Not many of our fellow citizens know that the current Canadian legislation provides for a certain number of guarantees for preferential and free drug provision for certain categories of citizens. However, practitioners often experience difficulties in obtaining the prescribed treatment, but not all continue to defend this right and for this reason often pay decent amounts of money to acquire what they have the full right to receive for free or on preferential grounds. So, if there is no preferential medication where to claim? Moreover, it is necessary to understand who has the right to preferential and free provision at hospitals and what is required to receive preferential or free medicines.

Hospitals Complain of Drugs Lack

The Canadian health care system is funded by the state and is best described as a system of insurance and medical plans for ten provinces and three territories. This system is known as Medicare and provides free or almost free medical care to all Canadian citizens. The health systems of each province or territory are connected by uniform principles that are established at the national level. Management and provision of medical services is the responsibility of each individual province or territory. Provinces or territories plan, finance and evaluate the provision of hospital care, the services of general practitioners and other specialists, with certain medicines.

Canada’s health care system relies heavily on primary care therapists, who make up about 50% of all practicing therapists in Canada. They are the transmission link between the patient and the formal health care system, and they control access to most specialist doctors, hospital care, diagnostic tests and prescription drugs. Such a family doctor can be changed an unlimited number of times on the advice of friends and a change of mood. In Canada, however, there is no ‘public medicine’ system where doctors work directly in the government structure. Most doctors have their own private practice and enjoy a high degree of autonomy. Some doctors work in hospitals or local health centers. Private state doctors are paid for services depending on the assistance provided, and such doctors receive payment directly from the budget of the province or territory. Therapists who do not have a private practice receive either a fixed salary or a fee depending on the number of medical services provided.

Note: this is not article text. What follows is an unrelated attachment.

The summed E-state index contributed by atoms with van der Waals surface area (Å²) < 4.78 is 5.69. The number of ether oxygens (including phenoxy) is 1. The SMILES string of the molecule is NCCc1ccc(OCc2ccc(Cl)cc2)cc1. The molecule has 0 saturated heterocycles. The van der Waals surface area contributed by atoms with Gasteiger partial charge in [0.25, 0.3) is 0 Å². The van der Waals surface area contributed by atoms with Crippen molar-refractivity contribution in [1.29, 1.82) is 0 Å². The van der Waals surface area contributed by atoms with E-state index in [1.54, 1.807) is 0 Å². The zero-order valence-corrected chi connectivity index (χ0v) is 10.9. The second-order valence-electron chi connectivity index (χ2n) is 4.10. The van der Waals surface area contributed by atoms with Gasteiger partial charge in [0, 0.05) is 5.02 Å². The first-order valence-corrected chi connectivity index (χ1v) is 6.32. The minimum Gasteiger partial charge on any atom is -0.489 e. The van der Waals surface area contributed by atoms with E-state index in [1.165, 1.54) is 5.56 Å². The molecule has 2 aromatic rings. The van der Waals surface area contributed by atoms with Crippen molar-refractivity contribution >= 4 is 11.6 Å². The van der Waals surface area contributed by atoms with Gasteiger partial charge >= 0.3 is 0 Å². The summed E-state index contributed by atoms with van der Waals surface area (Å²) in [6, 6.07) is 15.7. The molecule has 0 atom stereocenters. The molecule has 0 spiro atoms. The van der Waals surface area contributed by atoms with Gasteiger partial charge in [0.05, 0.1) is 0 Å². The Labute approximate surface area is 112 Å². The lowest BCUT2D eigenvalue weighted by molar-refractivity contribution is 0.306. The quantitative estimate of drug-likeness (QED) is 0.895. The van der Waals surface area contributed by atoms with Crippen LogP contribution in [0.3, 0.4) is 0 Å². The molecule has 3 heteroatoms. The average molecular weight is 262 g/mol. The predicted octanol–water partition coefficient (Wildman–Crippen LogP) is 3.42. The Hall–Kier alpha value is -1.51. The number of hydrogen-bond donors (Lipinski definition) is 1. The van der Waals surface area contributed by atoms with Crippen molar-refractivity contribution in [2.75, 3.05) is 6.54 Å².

When Canadians need medical care, they go to a general practitioner or clinic of their choice and present a health insurance card that is issued to all legal citizens and residents of the country. The citizens do not pay directly for medical services rendered, and they do not need to fill in various forms for services covered by the insurance policy. For such services, there are no limits in terms of money or additional payments.

Dentists work independently of the healthcare system, except when emergency dental surgery is needed. Pharmacies are also state independent organizations. Over 95% of all Canadian hospitals operate on the principle of non-profit private organizations, managed by a local board of directors, volunteer organizations or municipalities. In addition to the nationwide health insurance system, the provinces and territories also provide medical care to the part of the population that needs additional medical services - elderly, children and unemployed. These additional packages of medical services often include free medications, dental care, eye care services, various facilities for the disabled (prostheses, wheelchairs, etc.) and more.

Although the provinces and territories provide additional services to some segments of the population, this service sector is located in the private sector, which means that residents of the country directly pay them in cash. In this case, it is reasonable to purchase insurance that covers most of the expenses for the services of a dentist, ophthalmologist, etc. Such insurances are often included in the compensation package, which is offered along with the salary. When moving from one province to another, Canadians can still count on free medical care.

Health care in Canada is mainly financed by taxes, both local and state income and corporate income taxes. In the US, unlike Canada, medical care is paid. If you go to a hospital in the USA, you cannot avoid problems. The average fee per day of stay in the hospital is about $800, and this amount does not include the medical services themselves: surgery, hospital care, medications, etc. Persons who have an insurance policy are paid up to 80% of the cost of staying in the hospital; the remaining 20% ​​must be paid by a patient. However, Americans manage to save on hospital care, reducing costs to a minimum.

Thus, medical system of Canada is well invested by government. The lack of medications is excluded due to planned procurement of meds on a permanent basis. The overall system is well structured, that is why it is considered to be one of the best in the world.